The Houses

The most expensive and sought-after homes are Greek Revivals, which sell from $250,000 to $375,000. A Colonial Revival or Queen Anne can be had starting at around $125,000, while Craftsman homes start at just $45,000. Many of the older homes are located in town, though there are plenty of historic farmhouses to be found on the outskirts.

Why Buy Now?

This is an ideal location for anyone looking to escape the headaches of city life and settle down in a quiet, Mayberry-like small town on the verge of a renaissance. After decades spent as an agricultural community, Harrodsburg wants to rebrand itself as a progressive small town by offering up new arts and literary festivals.

Among the best for: Bargains, Fixer-Uppers, Gardening, History Happened Here, Outdoor Activities, Retirees, Small Town, South, Victorians

The Garden District, Monroe, Louisiana

Photo by Courtesy of Pamela J. Levatino

The Garden District in Monroe, Louisiana, is celebrated for its tree-lined streets and overflowing flora. But Monroe's version is decidedly more laid back—and affordable. The area borders the Ouachita River on its northern and western sides, and Forsythe Park, which offers tennis and volleyball courts, a nine-hole golf course, and a public boat launch. It's the kind of neighborhood where the kids all walk to school and young families host rotating dinner parties.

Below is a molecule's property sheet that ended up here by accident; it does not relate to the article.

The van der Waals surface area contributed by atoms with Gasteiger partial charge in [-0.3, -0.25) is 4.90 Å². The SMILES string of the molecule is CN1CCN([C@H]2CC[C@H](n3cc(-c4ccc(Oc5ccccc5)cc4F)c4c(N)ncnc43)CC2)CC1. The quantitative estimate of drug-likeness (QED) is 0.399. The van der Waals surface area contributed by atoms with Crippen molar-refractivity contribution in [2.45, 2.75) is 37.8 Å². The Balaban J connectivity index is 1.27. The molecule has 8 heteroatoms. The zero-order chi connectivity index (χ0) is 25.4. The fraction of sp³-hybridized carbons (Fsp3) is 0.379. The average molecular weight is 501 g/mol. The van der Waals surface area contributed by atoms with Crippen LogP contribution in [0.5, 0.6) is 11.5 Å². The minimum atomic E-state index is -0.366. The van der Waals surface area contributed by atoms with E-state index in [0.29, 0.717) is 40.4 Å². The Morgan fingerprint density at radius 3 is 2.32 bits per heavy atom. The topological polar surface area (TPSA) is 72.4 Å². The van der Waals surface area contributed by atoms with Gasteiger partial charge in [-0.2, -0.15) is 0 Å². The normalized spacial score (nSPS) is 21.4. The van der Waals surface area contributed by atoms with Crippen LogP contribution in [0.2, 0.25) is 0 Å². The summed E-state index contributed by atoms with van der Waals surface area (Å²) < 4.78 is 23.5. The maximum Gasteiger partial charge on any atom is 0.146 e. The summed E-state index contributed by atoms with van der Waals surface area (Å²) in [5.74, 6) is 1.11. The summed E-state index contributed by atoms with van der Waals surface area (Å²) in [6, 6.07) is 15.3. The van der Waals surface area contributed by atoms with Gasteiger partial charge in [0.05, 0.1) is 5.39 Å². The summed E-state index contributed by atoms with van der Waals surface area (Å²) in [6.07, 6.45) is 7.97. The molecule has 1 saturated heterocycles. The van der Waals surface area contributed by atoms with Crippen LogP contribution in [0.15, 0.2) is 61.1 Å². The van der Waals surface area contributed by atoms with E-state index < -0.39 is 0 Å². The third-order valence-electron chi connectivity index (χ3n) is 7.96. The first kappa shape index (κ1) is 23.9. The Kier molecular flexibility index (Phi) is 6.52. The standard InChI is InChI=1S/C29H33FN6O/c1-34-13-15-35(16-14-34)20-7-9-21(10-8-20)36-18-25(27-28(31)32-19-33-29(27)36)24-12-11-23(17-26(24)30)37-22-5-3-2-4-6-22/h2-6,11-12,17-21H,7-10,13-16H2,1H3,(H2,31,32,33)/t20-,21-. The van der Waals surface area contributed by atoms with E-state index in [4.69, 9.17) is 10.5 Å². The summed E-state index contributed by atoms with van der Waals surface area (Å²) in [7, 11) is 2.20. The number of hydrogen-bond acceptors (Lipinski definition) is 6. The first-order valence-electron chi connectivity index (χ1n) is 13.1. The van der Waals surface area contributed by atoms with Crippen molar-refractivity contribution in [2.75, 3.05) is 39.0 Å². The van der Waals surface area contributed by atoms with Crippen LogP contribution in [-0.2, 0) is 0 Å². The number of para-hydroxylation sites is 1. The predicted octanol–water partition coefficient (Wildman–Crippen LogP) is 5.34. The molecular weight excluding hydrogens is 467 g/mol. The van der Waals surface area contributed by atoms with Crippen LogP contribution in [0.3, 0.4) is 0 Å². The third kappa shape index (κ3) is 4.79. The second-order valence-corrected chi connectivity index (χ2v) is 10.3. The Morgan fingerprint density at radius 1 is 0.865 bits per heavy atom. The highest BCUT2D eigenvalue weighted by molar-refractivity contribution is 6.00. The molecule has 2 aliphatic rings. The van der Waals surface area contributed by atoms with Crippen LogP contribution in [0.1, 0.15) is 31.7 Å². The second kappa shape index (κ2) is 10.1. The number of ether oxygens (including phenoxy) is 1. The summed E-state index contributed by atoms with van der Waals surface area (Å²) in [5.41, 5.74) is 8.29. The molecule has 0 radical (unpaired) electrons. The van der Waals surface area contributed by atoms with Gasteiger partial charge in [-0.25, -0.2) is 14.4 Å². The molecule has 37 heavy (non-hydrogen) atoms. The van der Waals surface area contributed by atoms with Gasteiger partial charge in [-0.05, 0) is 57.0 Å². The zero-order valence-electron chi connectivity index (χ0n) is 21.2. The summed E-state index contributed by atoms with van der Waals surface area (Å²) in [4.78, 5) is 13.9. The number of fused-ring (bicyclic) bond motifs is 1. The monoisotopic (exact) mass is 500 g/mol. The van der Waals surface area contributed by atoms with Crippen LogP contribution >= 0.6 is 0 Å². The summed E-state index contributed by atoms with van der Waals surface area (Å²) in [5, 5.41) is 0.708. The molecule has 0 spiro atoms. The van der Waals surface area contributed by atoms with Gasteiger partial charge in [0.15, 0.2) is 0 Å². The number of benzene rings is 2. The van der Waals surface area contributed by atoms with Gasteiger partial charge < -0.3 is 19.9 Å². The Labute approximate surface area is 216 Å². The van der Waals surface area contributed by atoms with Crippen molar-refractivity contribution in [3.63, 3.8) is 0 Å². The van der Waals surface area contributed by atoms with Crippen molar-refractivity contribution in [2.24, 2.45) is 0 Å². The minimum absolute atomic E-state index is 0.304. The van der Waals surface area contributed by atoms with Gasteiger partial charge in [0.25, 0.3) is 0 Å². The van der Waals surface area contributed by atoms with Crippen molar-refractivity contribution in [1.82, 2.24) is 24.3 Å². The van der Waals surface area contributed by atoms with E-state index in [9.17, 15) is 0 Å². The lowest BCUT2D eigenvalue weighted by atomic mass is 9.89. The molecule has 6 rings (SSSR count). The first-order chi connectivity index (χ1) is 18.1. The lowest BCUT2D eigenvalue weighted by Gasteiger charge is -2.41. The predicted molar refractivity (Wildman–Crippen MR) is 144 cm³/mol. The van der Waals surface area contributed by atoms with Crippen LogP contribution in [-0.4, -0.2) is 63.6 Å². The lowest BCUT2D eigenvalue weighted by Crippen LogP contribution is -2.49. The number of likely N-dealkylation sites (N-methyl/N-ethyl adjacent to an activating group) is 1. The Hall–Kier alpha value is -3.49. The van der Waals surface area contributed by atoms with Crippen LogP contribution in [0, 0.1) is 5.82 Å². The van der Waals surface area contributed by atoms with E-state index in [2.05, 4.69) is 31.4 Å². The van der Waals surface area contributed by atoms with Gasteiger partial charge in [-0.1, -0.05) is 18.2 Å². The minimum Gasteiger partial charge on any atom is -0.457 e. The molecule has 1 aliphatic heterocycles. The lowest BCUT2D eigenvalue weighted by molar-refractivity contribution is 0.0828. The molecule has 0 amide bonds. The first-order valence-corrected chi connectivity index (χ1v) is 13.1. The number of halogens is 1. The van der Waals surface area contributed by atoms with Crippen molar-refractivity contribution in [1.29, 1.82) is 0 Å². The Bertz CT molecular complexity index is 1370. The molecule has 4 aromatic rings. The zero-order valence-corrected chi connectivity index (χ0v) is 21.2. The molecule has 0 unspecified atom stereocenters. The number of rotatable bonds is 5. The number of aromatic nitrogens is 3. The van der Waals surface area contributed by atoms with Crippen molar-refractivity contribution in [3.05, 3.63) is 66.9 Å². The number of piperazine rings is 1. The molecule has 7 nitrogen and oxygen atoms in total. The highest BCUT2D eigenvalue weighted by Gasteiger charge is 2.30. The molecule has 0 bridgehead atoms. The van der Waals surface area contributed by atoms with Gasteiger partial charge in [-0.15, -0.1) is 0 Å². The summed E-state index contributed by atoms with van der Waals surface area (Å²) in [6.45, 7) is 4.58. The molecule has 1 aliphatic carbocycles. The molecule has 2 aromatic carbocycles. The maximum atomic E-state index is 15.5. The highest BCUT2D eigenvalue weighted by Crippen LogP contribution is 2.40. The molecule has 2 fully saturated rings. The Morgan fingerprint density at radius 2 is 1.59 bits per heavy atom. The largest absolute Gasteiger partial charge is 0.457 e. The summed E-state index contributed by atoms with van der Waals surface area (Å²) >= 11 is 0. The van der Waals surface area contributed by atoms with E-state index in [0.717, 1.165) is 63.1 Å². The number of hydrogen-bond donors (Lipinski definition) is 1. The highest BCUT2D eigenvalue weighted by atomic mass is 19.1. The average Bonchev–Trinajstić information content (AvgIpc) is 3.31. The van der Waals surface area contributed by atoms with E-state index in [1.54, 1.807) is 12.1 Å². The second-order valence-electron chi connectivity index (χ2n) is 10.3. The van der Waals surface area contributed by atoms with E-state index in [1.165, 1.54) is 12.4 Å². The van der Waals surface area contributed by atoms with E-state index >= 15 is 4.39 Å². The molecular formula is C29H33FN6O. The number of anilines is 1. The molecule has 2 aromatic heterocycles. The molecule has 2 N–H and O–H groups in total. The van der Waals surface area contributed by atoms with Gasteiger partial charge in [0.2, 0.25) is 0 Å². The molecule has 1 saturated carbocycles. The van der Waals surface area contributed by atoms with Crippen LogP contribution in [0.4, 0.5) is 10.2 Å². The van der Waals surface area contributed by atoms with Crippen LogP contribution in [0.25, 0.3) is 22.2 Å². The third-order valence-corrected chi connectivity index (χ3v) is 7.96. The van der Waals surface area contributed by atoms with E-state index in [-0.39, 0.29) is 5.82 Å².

The Houses

The earliest homes were built between the late 1800s and early 1900s, though construction continued up until the 1950s. Styles include Tudor, Spanish Mission, and Craftsman, as well as several large Dutch Colonial Revivals. Home prices range from around $80,000 to $200,000.

Why Buy Now?

Southern charm, safe streets, friendly neighbors, and good schools are drawing long-term suburbanites back to the more urban Garden District. Home prices have remained steady throughout the recession, and there are plenty of fixer-uppers available at bargain prices.

Among the best for: Bargains, City Life, Cottages and Bungalows, Families, Fixer-Uppers, Gardening, Outdoor Activities, South, Walkability, Waterfront

Bangor, Maine

Photo by Russ Harrington

Plenty of writers, musicians, and creative types call this city overlooking the Penobscot River home, but Bangor offers residents more than just its scenic view for inspiration. A collection of museums and the historic Bangor Opera House anchor the downtown district, drawing big-name performers and exhibitions to town throughout the year, while the summer sees the waterfront taken over by the American Folk Festival. Those who prefer outdoor activities over the arts will find a river full of salmon for fishing and a 650-acre park with five miles of walking, biking, and cross-country trails.

The Houses

A former sawmill city, Bangor lumber barons turned big profits in the late-19th century and built grand Italianate, Greek Revival, and Queen Anne houses to match their bank accounts. Homes in the Broadway and West Broadway Historic Districts start in the high $200,000s, but plenty of well-kept older properties with reasonable price tags are scattered throughout the city. The median single-family house price in Bangor is approximately $110,000, but at press time, a charming 1900 Colonial was listed at just $124,900.